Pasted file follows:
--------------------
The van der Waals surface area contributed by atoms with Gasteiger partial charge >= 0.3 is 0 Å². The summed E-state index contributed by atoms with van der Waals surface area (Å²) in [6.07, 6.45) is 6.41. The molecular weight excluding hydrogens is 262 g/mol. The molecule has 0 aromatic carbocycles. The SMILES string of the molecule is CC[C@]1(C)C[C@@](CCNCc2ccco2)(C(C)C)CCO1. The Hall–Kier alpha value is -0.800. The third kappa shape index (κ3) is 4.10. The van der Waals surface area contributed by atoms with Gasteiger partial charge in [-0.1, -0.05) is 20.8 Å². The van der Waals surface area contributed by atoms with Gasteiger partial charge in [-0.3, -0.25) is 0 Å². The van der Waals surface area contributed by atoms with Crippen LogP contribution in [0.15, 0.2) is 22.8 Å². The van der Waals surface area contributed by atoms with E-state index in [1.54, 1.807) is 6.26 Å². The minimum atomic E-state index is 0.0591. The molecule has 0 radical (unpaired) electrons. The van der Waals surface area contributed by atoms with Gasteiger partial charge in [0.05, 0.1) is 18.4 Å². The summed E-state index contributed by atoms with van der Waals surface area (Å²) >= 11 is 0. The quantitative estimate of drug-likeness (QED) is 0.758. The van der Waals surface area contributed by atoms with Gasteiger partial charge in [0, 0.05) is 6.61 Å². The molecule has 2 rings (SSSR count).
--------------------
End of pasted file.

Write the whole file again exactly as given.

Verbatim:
The van der Waals surface area contributed by atoms with Gasteiger partial charge >= 0.3 is 0 Å². The summed E-state index contributed by atoms with van der Waals surface area (Å²) in [6.07, 6.45) is 6.41. The molecular weight excluding hydrogens is 262 g/mol. The molecule has 0 aromatic carbocycles. The SMILES string of the molecule is CC[C@]1(C)C[C@@](CCNCc2ccco2)(C(C)C)CCO1. The Hall–Kier alpha value is -0.800. The third kappa shape index (κ3) is 4.10. The van der Waals surface area contributed by atoms with Gasteiger partial charge in [-0.1, -0.05) is 20.8 Å². The van der Waals surface area contributed by atoms with Gasteiger partial charge in [-0.3, -0.25) is 0 Å². The van der Waals surface area contributed by atoms with Crippen LogP contribution in [0.15, 0.2) is 22.8 Å². The van der Waals surface area contributed by atoms with E-state index in [1.54, 1.807) is 6.26 Å². The minimum atomic E-state index is 0.0591. The molecule has 0 radical (unpaired) electrons. The van der Waals surface area contributed by atoms with Gasteiger partial charge in [0.05, 0.1) is 18.4 Å². The summed E-state index contributed by atoms with van der Waals surface area (Å²) >= 11 is 0. The quantitative estimate of drug-likeness (QED) is 0.758. The van der Waals surface area contributed by atoms with Gasteiger partial charge in [0, 0.05) is 6.61 Å². The molecule has 2 rings (SSSR count).